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Children's Bureau Child and Family Services Reviews Fact Sheet


The 1994 Amendments to the Social Security Act (SSA) authorize the U.S. Department of Health and Human Services (HHS) to review State child and family service programs to ensure conformity with the requirements in titles IV-B and IV-E of the SSA. Traditionally, reviews focused primarily on assessing State agencies' compliance with procedural requirements, as evidenced by case file documentation. In addition, past reviews did not provide States with opportunities for making improvements before imposing penalties.

Now, however, the focus is on States' capacity to create positive outcomes for children and families and on the results achieved by the provision of appropriate services. On January 25, 2000, the HHS published a final rule in the Federal Register to establish a new approach to monitoring State child welfare programs. Under the rule, which became effective March 25, 2000, States are assessed for substantial conformity with certain Federal requirements for child protective, foster care, adoption, family preservation and family support, and independent living services.

The Children's Bureau, part of the HHS, administers the review system, known as the Child and Family Services Reviews (CFSRs).


The CFSRs enable the Children's Bureau to: (1) ensure conformity with Federal child welfare requirements; (2) determine what is actually happening to children and families as they are engaged in child welfare services; and (3) assist States to enhance their capacity to help children and families achieve positive outcomes.

Ultimately, the goal of the reviews is to help States improve child welfare services and achieve the following outcomes for families and children who receive services:


  • Children are, first and foremost, protected from abuse and neglect.

  • Children are safely maintained in their homes whenever possible and appropriate.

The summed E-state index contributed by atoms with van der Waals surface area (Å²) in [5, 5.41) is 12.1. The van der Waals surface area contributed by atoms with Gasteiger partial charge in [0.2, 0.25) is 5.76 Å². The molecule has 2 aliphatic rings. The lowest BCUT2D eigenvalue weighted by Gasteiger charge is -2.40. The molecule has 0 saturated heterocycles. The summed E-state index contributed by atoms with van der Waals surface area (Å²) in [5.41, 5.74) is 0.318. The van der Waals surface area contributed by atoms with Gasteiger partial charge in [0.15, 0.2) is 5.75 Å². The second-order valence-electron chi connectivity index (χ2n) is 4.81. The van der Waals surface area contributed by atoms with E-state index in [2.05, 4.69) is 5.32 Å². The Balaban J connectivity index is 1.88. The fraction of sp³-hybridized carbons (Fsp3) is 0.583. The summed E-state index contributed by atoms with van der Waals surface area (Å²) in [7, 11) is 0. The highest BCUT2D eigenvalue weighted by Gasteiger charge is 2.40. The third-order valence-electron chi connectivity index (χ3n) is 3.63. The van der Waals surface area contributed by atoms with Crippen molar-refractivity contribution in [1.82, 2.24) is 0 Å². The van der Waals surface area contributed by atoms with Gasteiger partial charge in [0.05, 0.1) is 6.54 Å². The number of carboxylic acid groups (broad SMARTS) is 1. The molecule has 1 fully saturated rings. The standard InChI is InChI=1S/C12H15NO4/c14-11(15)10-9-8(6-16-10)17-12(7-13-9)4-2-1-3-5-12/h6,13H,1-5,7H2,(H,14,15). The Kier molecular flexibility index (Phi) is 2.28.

• Children have permanency and stability in their living situations.

  • The continuity of family relationships and connections is preserved for families.

Family and Child Well-Being

  • Families have enhanced capacity to provide for their children's needs.

  • Children receive appropriate services to meet their educational needs.

  • Children receive adequate services to meet their physical and mental health needs.

The Federal Government conducts the reviews in partnership with State child welfare agency staff; consultant reviewers supplement the Federal Review Team. The reviews are structured to help States identify strengths and areas needing improvement within their agencies and programs.

The Review Process

Each CFSR is a two-stage process consisting of a Statewide Assessment and an onsite review of child and family service outcomes and program systems. For the Statewide Assessment, the Children's Bureau prepares and transmits to the State the data profiles that contain aggregate data on the State's foster care and in-home service populations. The data profiles allow each State to compare certain safety and permanency data indicators with national standards determined by the Children's Bureau.

After the Statewide Assessment, an onsite review of the State child welfare program is conducted by a joint Federal-State team. The onsite portion of the review includes: (1) case record reviews; (2) interviews with children and families engaged in services; and (3) interviews with community stakeholders, such as the courts and community agencies, foster families, and caseworkers and service providers.

At the end of the onsite review, States determined not to have achieved substantial conformity in all the areas assessed are required to develop and implement Program Improvement Plans (PIPs) addressing the areas of nonconformity. The Children's Bureau supports the States with technical assistance and monitors implementation of their plans.

States that do not achieve their required improvements sustain penalties as prescribed in the Federal regulations. All 50 States, the District of Columbia, and Puerto Rico completed their first review by 2004. No State was found to be in substantial conformity in all of the seven outcome areas or seven systemic factors. Since that time, States have been implementing their PIPs to correct those outcome areas not found in substantial conformity. The second round of reviews began in the spring of 2007.

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